This page is adapted from Mike Caulfield's SIFT (Four Moves), which is licensed under a Creative Commons Attribution 4.0 International License.
The format is adapted from https://nwtc.libguides.com/evaluating_resources
When you first get to an information source STOP and ask yourself:
Do you know that website? Do you know its reputation?
If not, use the other steps to figure out what you're looking at.
If you find yourself going off on tangents and getting overwhelmed, STOP and remember what your purpose was. Are you look for a quick and shallow overview of a topic or are you trying to chase down each individual claim in a source? Both can have value in different contexts. Use this moment to refocus on your original task.
Figuring out the expertise of the person/group making the argument and determining the agenda behind that argument is the key to understanding what a source is trying to convey and why they are making the arguments they are making.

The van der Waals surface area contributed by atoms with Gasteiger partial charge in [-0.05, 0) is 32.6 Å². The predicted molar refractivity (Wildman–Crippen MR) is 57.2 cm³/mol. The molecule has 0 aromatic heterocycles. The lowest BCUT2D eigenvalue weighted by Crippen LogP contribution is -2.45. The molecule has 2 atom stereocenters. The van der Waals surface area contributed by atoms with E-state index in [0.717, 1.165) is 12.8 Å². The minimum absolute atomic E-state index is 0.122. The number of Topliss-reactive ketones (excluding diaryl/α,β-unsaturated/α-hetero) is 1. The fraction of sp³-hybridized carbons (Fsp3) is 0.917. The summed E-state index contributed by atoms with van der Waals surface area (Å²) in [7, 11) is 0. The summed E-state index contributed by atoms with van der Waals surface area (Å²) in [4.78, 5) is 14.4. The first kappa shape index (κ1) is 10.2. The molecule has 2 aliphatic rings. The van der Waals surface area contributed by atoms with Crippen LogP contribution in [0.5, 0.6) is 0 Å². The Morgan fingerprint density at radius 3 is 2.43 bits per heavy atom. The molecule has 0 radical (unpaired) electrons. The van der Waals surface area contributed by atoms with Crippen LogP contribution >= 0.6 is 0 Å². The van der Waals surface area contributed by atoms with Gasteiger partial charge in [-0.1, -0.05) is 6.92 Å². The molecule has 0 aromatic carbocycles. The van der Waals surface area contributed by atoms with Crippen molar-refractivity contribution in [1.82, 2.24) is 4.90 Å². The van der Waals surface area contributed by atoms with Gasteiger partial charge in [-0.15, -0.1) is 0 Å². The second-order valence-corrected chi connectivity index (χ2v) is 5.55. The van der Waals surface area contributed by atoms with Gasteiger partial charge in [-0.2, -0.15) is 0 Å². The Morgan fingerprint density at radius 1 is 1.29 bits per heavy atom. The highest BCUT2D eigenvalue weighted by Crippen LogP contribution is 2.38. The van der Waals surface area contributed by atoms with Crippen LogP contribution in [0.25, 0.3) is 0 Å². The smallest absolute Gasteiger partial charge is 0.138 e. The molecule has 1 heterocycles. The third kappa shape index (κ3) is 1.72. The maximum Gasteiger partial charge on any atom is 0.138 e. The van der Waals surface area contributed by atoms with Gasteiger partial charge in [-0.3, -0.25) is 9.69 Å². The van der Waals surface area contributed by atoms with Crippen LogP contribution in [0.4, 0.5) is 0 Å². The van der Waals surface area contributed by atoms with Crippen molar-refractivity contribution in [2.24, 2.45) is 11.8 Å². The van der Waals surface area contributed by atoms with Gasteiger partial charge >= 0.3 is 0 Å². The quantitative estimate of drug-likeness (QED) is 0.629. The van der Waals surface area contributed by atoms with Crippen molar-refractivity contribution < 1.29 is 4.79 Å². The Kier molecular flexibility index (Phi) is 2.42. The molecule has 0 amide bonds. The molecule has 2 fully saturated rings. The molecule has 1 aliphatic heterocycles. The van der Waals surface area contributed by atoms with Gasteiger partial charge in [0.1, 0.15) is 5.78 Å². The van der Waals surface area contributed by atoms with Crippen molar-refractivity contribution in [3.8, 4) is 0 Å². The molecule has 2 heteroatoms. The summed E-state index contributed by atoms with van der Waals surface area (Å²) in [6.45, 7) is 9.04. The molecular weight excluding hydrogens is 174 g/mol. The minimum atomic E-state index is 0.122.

Take a minute to find out where the creator is coming from to decide if the information they are providing is worth your time.
Sometimes you need to know if a claim is true or false. To do this you may need to ignore the source and find trusted research and analysis to independently verify the claims being made. This could be as easy as checking a library database or reference source to verify, or doing a Google News check to see what the consensus of the community is on the topic.
A lot of the information you will find contains evidence that is out of its original context. Sometimes summarizing or clipping videos and quotes is done with accurate representation, but perhaps it has created a misleading argument. Tracing information back to its original source will let you recontextualize the material to establish if the source you found was accurate.
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Science Library: 317-940-9937